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Guest view: When child protection goes wrong

Guest view: When child protection goes wrong

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Joseph Scalia III

Joseph Scalia III

Park County has recently learned that its office of Child and Family Services is scheduled to be closed by the State of Montana. There has been publicly identified resistance to this decision, presented as though it is all bad.

But what might be the rest of the story? While this state agency sometimes saves lives, are there other voices to be heard? Do Child Protection Specialists only protect?

One of the unheard stories is that sometimes CPS workers exacerbate the very problems on which they intervene, and then blame the parents for what the workers themselves cause. And CASA volunteers are equally prone to such enactments. When a worker becomes frustrated with a parent, it is all too easy to rely on the power the state grants them to terrify that parent with loss of their child, at times intensifying anxiety and pushback from the parent. I have intimately spoken with about 10 Child Protection Specialists in Montana who have told me that there are cases they regret, that they should have handled differently, in which they could have kept together families they wrongly terminated. Or they tell of colleagues who routinely make such errors, acting out of frustration-aggression at times, at other times out of sheer meanness – unexamined and denied though it may be.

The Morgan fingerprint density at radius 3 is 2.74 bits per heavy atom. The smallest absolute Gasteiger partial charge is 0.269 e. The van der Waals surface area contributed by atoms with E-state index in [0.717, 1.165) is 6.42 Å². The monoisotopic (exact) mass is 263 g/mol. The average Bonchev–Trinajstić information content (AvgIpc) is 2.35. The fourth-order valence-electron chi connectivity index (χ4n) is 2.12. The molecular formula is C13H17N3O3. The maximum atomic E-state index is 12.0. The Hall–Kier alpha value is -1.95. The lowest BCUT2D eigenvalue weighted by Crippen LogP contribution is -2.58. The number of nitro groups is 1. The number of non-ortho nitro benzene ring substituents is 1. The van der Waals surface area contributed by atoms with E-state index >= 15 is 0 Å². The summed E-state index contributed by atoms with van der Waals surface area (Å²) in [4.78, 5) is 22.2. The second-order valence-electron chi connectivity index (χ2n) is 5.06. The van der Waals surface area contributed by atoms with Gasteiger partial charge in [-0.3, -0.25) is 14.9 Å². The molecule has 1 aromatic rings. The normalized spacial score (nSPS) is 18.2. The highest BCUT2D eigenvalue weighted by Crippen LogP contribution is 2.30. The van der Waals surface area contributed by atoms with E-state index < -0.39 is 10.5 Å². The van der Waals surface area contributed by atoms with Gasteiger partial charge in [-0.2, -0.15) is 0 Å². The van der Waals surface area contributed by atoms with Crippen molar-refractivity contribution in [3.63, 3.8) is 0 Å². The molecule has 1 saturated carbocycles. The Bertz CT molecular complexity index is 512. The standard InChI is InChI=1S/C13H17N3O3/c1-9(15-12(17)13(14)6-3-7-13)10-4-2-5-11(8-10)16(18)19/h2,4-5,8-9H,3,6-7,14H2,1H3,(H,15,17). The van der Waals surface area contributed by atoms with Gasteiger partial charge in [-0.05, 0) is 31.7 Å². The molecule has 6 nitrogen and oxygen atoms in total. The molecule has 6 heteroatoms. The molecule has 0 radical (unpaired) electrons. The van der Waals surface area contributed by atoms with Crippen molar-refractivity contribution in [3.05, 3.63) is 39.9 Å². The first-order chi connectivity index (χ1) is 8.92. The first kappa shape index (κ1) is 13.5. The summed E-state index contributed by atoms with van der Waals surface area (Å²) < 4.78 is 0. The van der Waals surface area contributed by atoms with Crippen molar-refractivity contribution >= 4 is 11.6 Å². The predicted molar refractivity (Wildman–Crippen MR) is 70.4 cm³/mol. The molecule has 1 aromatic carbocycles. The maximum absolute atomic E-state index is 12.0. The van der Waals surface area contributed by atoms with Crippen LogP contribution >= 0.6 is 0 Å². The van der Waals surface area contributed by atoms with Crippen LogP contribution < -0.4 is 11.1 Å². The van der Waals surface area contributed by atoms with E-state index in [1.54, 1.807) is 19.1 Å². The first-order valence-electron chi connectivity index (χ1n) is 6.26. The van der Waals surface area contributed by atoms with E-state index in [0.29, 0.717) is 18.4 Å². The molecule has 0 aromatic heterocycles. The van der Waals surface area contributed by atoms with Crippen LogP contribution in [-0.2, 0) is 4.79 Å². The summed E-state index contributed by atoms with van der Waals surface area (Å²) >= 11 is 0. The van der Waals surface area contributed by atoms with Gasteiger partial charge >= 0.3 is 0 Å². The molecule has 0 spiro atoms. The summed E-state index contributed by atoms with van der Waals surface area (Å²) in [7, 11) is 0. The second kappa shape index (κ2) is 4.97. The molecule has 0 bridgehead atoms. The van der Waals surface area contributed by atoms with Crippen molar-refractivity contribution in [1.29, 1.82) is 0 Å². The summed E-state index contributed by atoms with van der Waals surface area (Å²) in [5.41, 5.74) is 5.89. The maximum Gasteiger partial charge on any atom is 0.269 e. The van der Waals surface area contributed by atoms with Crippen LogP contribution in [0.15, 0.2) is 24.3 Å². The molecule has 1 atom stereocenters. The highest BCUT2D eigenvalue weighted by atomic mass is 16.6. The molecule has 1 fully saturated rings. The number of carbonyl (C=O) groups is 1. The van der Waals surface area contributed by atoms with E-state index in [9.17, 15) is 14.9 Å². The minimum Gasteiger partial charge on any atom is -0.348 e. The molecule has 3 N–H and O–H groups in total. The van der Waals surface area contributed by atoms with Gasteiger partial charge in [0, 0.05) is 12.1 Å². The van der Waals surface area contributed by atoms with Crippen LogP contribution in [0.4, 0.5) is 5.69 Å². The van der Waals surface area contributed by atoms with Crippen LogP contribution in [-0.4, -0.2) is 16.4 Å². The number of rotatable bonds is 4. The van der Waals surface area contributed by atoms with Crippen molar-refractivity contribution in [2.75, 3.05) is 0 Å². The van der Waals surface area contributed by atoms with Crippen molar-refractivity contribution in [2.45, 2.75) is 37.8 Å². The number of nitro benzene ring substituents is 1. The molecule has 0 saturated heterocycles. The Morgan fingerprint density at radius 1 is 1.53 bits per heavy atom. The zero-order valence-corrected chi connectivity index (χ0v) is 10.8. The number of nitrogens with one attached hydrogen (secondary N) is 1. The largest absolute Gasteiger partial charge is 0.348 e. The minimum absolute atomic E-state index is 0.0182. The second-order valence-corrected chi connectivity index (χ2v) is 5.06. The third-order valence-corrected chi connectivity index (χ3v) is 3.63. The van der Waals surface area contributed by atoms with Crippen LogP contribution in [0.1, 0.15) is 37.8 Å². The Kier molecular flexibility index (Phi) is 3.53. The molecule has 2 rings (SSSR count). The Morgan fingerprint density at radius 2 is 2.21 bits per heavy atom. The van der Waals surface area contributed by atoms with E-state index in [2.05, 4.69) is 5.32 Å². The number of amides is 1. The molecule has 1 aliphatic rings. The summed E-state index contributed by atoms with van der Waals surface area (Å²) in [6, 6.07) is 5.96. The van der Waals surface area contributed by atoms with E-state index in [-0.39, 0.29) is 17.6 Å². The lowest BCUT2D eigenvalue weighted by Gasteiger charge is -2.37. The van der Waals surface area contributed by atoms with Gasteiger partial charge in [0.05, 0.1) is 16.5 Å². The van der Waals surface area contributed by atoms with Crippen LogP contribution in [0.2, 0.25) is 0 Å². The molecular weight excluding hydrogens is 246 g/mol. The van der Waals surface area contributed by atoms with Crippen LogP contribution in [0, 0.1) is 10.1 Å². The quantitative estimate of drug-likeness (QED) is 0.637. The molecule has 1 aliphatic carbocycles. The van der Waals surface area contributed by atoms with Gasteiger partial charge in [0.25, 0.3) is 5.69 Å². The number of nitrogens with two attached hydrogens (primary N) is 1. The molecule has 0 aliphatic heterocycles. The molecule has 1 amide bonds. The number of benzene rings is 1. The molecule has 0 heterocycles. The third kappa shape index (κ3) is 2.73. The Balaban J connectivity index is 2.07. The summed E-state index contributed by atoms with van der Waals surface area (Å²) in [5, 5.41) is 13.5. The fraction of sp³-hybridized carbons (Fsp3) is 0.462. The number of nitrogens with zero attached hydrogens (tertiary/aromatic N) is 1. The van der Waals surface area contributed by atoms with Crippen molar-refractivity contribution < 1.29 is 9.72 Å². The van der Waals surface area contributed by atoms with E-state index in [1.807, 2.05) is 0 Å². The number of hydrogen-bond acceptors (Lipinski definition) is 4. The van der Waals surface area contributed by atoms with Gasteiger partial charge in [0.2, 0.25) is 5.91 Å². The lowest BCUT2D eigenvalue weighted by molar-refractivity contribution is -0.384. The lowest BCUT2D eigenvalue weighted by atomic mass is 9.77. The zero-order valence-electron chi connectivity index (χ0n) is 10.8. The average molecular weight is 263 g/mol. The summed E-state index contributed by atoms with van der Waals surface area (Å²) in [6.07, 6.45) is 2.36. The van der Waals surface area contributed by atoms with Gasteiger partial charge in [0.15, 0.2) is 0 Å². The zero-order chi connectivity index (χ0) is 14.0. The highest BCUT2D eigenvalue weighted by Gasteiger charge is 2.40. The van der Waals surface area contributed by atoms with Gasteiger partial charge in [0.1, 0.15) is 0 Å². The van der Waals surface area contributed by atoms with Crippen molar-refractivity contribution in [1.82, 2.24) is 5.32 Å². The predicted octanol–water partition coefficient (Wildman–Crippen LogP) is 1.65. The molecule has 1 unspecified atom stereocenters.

They have told me that both errors happen all too often.

Montana Child Protection Specialists are unfortunately not trained to examine this underside in their work, and obviously some are less prone to independently seek the training and, indeed, the arduous personal formation necessary to offset it. Each worker and each office must ask itself how well it does that, or if it does it at all.

So often, when decisions are announced by officials who rendered them, those officials are not allowed to tell their whole story and must sit back and silently absorb public outcry by biased groups who deride them. The July 11 issue of The Livingston Enterprise reported that 35 people, “all with ties to the child welfare system,” met in shared opposition to the state’s decision. Those 35 people did not include parents or children whose families have been wrongly torn asunder by it.

Might Livingston be better served by the Bozeman office of Child and Family Services? Would it necessarily be more poorly served, as its Livingston office and CASA supporters suggest? The answers are hardly self-evident.

Joseph Scalia III, Psya.D. is a psychoanalyst in private practice in Livingston and Bozeman, and is a social critic. Scalia’s writings include the book, "Intimate Violence: Attacks Upon Psychic Interiority," and his doctoral dissertation, :When Child Protection Goes Wrong: Crucial Pitfalls in a Noble Venture," completed in the Psychoanalysis, Society, & Culture Program of the Boston Graduate School of Psychoanalysis.

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